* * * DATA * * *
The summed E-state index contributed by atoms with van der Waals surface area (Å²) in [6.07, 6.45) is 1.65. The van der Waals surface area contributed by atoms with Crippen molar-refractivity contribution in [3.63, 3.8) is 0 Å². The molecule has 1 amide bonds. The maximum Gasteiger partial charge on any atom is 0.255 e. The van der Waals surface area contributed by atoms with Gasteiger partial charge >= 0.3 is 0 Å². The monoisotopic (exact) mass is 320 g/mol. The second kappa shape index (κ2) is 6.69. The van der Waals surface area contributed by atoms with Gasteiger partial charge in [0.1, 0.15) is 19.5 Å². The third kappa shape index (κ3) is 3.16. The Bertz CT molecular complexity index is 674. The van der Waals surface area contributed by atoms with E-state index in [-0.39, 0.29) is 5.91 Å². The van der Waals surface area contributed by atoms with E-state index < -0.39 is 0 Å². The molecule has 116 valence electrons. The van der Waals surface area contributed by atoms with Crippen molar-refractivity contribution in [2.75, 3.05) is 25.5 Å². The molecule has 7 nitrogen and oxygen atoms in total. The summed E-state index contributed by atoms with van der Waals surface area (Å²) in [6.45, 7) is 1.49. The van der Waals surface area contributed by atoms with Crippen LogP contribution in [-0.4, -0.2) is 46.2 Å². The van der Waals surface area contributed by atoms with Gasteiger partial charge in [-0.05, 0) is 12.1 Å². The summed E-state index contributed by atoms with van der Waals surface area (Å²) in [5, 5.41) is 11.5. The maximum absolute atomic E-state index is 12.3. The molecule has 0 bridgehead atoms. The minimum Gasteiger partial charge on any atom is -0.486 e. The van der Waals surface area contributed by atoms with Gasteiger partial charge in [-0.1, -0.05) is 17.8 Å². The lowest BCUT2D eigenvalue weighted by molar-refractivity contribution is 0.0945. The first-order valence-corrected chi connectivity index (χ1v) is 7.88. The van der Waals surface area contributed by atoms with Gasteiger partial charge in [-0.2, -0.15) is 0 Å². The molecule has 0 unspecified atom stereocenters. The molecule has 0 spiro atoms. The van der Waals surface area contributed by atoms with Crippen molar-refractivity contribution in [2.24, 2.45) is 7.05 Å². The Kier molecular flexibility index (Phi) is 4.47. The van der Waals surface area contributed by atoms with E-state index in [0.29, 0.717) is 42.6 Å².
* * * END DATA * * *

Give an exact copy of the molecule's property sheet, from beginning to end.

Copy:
The summed E-state index contributed by atoms with van der Waals surface area (Å²) in [6.07, 6.45) is 1.65. The van der Waals surface area contributed by atoms with Crippen molar-refractivity contribution in [3.63, 3.8) is 0 Å². The molecule has 1 amide bonds. The maximum Gasteiger partial charge on any atom is 0.255 e. The van der Waals surface area contributed by atoms with Gasteiger partial charge >= 0.3 is 0 Å². The monoisotopic (exact) mass is 320 g/mol. The second kappa shape index (κ2) is 6.69. The van der Waals surface area contributed by atoms with Gasteiger partial charge in [0.1, 0.15) is 19.5 Å². The third kappa shape index (κ3) is 3.16. The Bertz CT molecular complexity index is 674. The van der Waals surface area contributed by atoms with E-state index in [-0.39, 0.29) is 5.91 Å². The van der Waals surface area contributed by atoms with E-state index < -0.39 is 0 Å². The molecule has 116 valence electrons. The van der Waals surface area contributed by atoms with Crippen molar-refractivity contribution in [2.75, 3.05) is 25.5 Å². The molecule has 7 nitrogen and oxygen atoms in total. The summed E-state index contributed by atoms with van der Waals surface area (Å²) in [6.45, 7) is 1.49. The van der Waals surface area contributed by atoms with Crippen LogP contribution in [-0.4, -0.2) is 46.2 Å². The van der Waals surface area contributed by atoms with Gasteiger partial charge in [-0.05, 0) is 12.1 Å². The summed E-state index contributed by atoms with van der Waals surface area (Å²) in [5, 5.41) is 11.5. The maximum absolute atomic E-state index is 12.3. The molecule has 0 bridgehead atoms. The minimum Gasteiger partial charge on any atom is -0.486 e. The van der Waals surface area contributed by atoms with Gasteiger partial charge in [-0.1, -0.05) is 17.8 Å². The lowest BCUT2D eigenvalue weighted by molar-refractivity contribution is 0.0945. The first-order valence-corrected chi connectivity index (χ1v) is 7.88. The van der Waals surface area contributed by atoms with Gasteiger partial charge in [-0.2, -0.15) is 0 Å². The molecule has 0 unspecified atom stereocenters. The molecule has 0 spiro atoms. The van der Waals surface area contributed by atoms with Crippen molar-refractivity contribution in [2.24, 2.45) is 7.05 Å². The Kier molecular flexibility index (Phi) is 4.47. The van der Waals surface area contributed by atoms with E-state index in [0.29, 0.717) is 42.6 Å².